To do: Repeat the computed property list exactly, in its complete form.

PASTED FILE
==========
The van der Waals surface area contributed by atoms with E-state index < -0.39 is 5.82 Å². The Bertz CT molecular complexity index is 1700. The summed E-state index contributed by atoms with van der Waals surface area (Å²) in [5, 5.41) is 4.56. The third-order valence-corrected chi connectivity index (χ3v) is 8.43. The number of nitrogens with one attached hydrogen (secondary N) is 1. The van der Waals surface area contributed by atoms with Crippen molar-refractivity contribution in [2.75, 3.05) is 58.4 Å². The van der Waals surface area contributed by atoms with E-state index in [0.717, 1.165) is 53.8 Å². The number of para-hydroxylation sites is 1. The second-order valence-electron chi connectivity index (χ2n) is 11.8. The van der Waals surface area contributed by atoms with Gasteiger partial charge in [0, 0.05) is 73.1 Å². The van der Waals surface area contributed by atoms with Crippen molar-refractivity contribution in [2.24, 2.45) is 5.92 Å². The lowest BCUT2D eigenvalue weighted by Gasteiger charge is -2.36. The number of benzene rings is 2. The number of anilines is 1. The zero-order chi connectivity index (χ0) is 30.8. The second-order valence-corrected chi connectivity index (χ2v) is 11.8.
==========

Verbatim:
The van der Waals surface area contributed by atoms with E-state index < -0.39 is 5.82 Å². The Bertz CT molecular complexity index is 1700. The summed E-state index contributed by atoms with van der Waals surface area (Å²) in [5, 5.41) is 4.56. The third-order valence-corrected chi connectivity index (χ3v) is 8.43. The number of nitrogens with one attached hydrogen (secondary N) is 1. The van der Waals surface area contributed by atoms with Crippen molar-refractivity contribution in [2.75, 3.05) is 58.4 Å². The van der Waals surface area contributed by atoms with E-state index in [0.717, 1.165) is 53.8 Å². The number of para-hydroxylation sites is 1. The second-order valence-electron chi connectivity index (χ2n) is 11.8. The van der Waals surface area contributed by atoms with Gasteiger partial charge in [0, 0.05) is 73.1 Å². The van der Waals surface area contributed by atoms with Crippen molar-refractivity contribution in [2.24, 2.45) is 5.92 Å². The lowest BCUT2D eigenvalue weighted by Gasteiger charge is -2.36. The number of benzene rings is 2. The number of anilines is 1. The zero-order chi connectivity index (χ0) is 30.8. The second-order valence-corrected chi connectivity index (χ2v) is 11.8.